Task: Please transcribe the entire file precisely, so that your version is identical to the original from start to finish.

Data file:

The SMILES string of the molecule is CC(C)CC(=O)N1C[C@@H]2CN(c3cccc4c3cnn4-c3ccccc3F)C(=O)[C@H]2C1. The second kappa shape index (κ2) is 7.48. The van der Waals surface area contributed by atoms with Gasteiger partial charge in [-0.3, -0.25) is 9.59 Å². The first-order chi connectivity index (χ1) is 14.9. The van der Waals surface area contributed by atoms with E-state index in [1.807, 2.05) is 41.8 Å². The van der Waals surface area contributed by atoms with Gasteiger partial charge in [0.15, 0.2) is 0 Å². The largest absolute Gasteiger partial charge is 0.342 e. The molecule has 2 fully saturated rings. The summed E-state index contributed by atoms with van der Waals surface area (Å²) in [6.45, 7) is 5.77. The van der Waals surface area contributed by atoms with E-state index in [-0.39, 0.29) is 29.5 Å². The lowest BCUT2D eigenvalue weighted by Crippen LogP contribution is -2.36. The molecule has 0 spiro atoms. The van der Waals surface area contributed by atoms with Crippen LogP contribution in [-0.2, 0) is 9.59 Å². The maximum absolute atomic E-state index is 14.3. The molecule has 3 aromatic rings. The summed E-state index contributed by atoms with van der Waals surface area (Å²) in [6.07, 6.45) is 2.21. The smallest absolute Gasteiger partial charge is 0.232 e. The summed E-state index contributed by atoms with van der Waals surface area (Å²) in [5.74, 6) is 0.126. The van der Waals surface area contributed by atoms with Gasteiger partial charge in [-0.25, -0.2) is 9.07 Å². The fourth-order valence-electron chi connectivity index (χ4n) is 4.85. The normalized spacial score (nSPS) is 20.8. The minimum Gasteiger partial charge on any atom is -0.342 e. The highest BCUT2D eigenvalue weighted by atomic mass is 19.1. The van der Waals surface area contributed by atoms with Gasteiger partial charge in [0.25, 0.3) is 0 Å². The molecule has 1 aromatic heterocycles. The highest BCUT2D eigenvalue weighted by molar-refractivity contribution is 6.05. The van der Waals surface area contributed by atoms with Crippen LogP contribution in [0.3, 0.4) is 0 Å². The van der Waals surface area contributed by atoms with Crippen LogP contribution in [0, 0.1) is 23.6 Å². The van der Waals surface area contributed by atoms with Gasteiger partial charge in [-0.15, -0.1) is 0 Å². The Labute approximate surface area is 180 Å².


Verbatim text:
The SMILES string of the molecule is CC(C)CC(=O)N1C[C@@H]2CN(c3cccc4c3cnn4-c3ccccc3F)C(=O)[C@H]2C1. The second kappa shape index (κ2) is 7.48. The van der Waals surface area contributed by atoms with Gasteiger partial charge in [-0.3, -0.25) is 9.59 Å². The first-order chi connectivity index (χ1) is 14.9. The van der Waals surface area contributed by atoms with E-state index in [1.807, 2.05) is 41.8 Å². The van der Waals surface area contributed by atoms with Gasteiger partial charge in [0.15, 0.2) is 0 Å². The largest absolute Gasteiger partial charge is 0.342 e. The molecule has 2 fully saturated rings. The summed E-state index contributed by atoms with van der Waals surface area (Å²) in [6.45, 7) is 5.77. The van der Waals surface area contributed by atoms with E-state index in [-0.39, 0.29) is 29.5 Å². The lowest BCUT2D eigenvalue weighted by Crippen LogP contribution is -2.36. The molecule has 0 spiro atoms. The van der Waals surface area contributed by atoms with Crippen LogP contribution in [-0.2, 0) is 9.59 Å². The maximum absolute atomic E-state index is 14.3. The molecule has 3 aromatic rings. The summed E-state index contributed by atoms with van der Waals surface area (Å²) in [6.07, 6.45) is 2.21. The smallest absolute Gasteiger partial charge is 0.232 e. The summed E-state index contributed by atoms with van der Waals surface area (Å²) in [5.74, 6) is 0.126. The van der Waals surface area contributed by atoms with Gasteiger partial charge in [-0.25, -0.2) is 9.07 Å². The fourth-order valence-electron chi connectivity index (χ4n) is 4.85. The normalized spacial score (nSPS) is 20.8. The minimum Gasteiger partial charge on any atom is -0.342 e. The highest BCUT2D eigenvalue weighted by atomic mass is 19.1. The van der Waals surface area contributed by atoms with Gasteiger partial charge in [0.25, 0.3) is 0 Å². The molecule has 1 aromatic heterocycles. The highest BCUT2D eigenvalue weighted by molar-refractivity contribution is 6.05. The van der Waals surface area contributed by atoms with Crippen LogP contribution in [0.3, 0.4) is 0 Å². The van der Waals surface area contributed by atoms with Crippen LogP contribution in [0, 0.1) is 23.6 Å². The van der Waals surface area contributed by atoms with Gasteiger partial charge in [-0.15, -0.1) is 0 Å². The Labute approximate surface area is 180 Å².